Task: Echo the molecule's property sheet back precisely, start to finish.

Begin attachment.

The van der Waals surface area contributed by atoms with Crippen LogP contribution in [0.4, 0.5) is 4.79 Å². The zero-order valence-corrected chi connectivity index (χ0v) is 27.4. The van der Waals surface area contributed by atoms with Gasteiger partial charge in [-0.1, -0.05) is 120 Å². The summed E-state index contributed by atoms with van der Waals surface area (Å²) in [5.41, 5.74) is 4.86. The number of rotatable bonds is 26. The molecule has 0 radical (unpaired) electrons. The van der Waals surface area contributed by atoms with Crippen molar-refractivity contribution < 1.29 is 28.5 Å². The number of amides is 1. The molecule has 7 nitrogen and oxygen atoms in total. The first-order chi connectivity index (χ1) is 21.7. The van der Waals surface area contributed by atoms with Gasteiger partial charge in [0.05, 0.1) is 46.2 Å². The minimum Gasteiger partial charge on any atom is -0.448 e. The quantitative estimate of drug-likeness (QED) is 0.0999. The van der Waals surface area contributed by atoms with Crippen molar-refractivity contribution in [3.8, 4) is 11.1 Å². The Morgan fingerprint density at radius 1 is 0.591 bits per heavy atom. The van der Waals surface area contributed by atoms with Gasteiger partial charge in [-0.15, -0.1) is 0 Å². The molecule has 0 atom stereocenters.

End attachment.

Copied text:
The van der Waals surface area contributed by atoms with Crippen LogP contribution in [0.4, 0.5) is 4.79 Å². The zero-order valence-corrected chi connectivity index (χ0v) is 27.4. The van der Waals surface area contributed by atoms with Gasteiger partial charge in [-0.1, -0.05) is 120 Å². The summed E-state index contributed by atoms with van der Waals surface area (Å²) in [5.41, 5.74) is 4.86. The number of rotatable bonds is 26. The molecule has 0 radical (unpaired) electrons. The van der Waals surface area contributed by atoms with Crippen molar-refractivity contribution < 1.29 is 28.5 Å². The number of amides is 1. The molecule has 7 nitrogen and oxygen atoms in total. The first-order chi connectivity index (χ1) is 21.7. The van der Waals surface area contributed by atoms with Gasteiger partial charge in [0.05, 0.1) is 46.2 Å². The minimum Gasteiger partial charge on any atom is -0.448 e. The quantitative estimate of drug-likeness (QED) is 0.0999. The van der Waals surface area contributed by atoms with Crippen molar-refractivity contribution in [3.8, 4) is 11.1 Å². The Morgan fingerprint density at radius 1 is 0.591 bits per heavy atom. The van der Waals surface area contributed by atoms with Gasteiger partial charge in [-0.15, -0.1) is 0 Å². The molecule has 0 atom stereocenters.